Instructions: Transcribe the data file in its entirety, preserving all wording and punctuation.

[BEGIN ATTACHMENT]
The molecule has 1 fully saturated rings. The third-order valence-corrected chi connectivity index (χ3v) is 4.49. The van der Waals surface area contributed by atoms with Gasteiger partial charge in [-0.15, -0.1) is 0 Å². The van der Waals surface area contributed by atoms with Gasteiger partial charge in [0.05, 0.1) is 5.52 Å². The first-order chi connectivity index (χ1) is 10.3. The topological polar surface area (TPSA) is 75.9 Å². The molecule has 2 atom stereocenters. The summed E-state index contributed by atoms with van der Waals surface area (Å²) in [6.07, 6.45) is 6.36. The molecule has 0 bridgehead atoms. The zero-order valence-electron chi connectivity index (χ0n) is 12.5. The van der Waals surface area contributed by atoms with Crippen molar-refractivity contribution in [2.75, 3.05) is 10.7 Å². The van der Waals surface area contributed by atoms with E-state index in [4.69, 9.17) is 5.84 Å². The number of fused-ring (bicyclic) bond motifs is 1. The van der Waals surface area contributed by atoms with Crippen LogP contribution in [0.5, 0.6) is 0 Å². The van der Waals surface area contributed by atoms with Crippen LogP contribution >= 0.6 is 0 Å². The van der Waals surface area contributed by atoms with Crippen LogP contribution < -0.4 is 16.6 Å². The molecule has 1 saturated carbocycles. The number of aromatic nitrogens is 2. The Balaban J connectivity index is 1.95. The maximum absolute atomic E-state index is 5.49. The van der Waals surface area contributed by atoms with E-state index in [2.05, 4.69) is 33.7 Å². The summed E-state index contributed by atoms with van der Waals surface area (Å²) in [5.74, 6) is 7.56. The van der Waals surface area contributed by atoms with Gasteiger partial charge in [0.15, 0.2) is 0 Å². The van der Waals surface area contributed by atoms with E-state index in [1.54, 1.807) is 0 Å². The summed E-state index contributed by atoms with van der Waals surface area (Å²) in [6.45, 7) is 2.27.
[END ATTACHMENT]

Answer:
The molecule has 1 fully saturated rings. The third-order valence-corrected chi connectivity index (χ3v) is 4.49. The van der Waals surface area contributed by atoms with Gasteiger partial charge in [-0.15, -0.1) is 0 Å². The van der Waals surface area contributed by atoms with Gasteiger partial charge in [0.05, 0.1) is 5.52 Å². The first-order chi connectivity index (χ1) is 10.3. The topological polar surface area (TPSA) is 75.9 Å². The molecule has 2 atom stereocenters. The summed E-state index contributed by atoms with van der Waals surface area (Å²) in [6.07, 6.45) is 6.36. The molecule has 0 bridgehead atoms. The zero-order valence-electron chi connectivity index (χ0n) is 12.5. The van der Waals surface area contributed by atoms with Crippen molar-refractivity contribution in [2.75, 3.05) is 10.7 Å². The van der Waals surface area contributed by atoms with E-state index in [4.69, 9.17) is 5.84 Å². The number of fused-ring (bicyclic) bond motifs is 1. The van der Waals surface area contributed by atoms with Crippen LogP contribution in [0.5, 0.6) is 0 Å². The van der Waals surface area contributed by atoms with Crippen LogP contribution >= 0.6 is 0 Å². The van der Waals surface area contributed by atoms with Crippen LogP contribution < -0.4 is 16.6 Å². The molecule has 1 saturated carbocycles. The number of aromatic nitrogens is 2. The Balaban J connectivity index is 1.95. The maximum absolute atomic E-state index is 5.49. The van der Waals surface area contributed by atoms with E-state index in [2.05, 4.69) is 33.7 Å². The summed E-state index contributed by atoms with van der Waals surface area (Å²) in [5.74, 6) is 7.56. The van der Waals surface area contributed by atoms with Gasteiger partial charge in [0.15, 0.2) is 0 Å². The van der Waals surface area contributed by atoms with E-state index in [1.54, 1.807) is 0 Å². The summed E-state index contributed by atoms with van der Waals surface area (Å²) in [6.45, 7) is 2.27.